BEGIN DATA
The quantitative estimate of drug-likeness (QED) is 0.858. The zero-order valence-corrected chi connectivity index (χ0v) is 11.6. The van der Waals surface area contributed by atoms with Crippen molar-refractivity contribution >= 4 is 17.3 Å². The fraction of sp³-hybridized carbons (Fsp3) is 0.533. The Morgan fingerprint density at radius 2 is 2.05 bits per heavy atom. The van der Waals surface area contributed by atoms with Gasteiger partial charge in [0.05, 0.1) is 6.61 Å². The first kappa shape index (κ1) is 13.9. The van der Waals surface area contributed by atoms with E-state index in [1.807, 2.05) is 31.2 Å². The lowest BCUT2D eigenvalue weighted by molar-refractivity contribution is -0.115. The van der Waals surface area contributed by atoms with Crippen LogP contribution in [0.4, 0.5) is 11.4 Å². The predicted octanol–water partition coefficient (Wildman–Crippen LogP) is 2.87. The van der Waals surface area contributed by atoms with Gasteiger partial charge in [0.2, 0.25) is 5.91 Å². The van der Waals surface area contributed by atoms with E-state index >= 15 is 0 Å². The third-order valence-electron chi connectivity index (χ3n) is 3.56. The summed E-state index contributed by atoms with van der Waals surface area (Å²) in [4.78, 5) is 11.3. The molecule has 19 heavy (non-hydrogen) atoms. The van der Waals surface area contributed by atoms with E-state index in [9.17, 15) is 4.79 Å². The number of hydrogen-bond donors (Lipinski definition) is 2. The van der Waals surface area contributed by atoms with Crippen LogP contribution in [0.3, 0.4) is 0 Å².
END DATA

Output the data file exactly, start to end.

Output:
The quantitative estimate of drug-likeness (QED) is 0.858. The zero-order valence-corrected chi connectivity index (χ0v) is 11.6. The van der Waals surface area contributed by atoms with Crippen molar-refractivity contribution >= 4 is 17.3 Å². The fraction of sp³-hybridized carbons (Fsp3) is 0.533. The Morgan fingerprint density at radius 2 is 2.05 bits per heavy atom. The van der Waals surface area contributed by atoms with Gasteiger partial charge in [0.05, 0.1) is 6.61 Å². The first kappa shape index (κ1) is 13.9. The van der Waals surface area contributed by atoms with E-state index in [1.807, 2.05) is 31.2 Å². The lowest BCUT2D eigenvalue weighted by molar-refractivity contribution is -0.115. The van der Waals surface area contributed by atoms with Crippen LogP contribution in [0.4, 0.5) is 11.4 Å². The predicted octanol–water partition coefficient (Wildman–Crippen LogP) is 2.87. The van der Waals surface area contributed by atoms with Gasteiger partial charge in [0.2, 0.25) is 5.91 Å². The van der Waals surface area contributed by atoms with E-state index >= 15 is 0 Å². The third-order valence-electron chi connectivity index (χ3n) is 3.56. The summed E-state index contributed by atoms with van der Waals surface area (Å²) in [4.78, 5) is 11.3. The molecule has 19 heavy (non-hydrogen) atoms. The van der Waals surface area contributed by atoms with E-state index in [9.17, 15) is 4.79 Å². The number of hydrogen-bond donors (Lipinski definition) is 2. The van der Waals surface area contributed by atoms with Crippen LogP contribution in [0.3, 0.4) is 0 Å².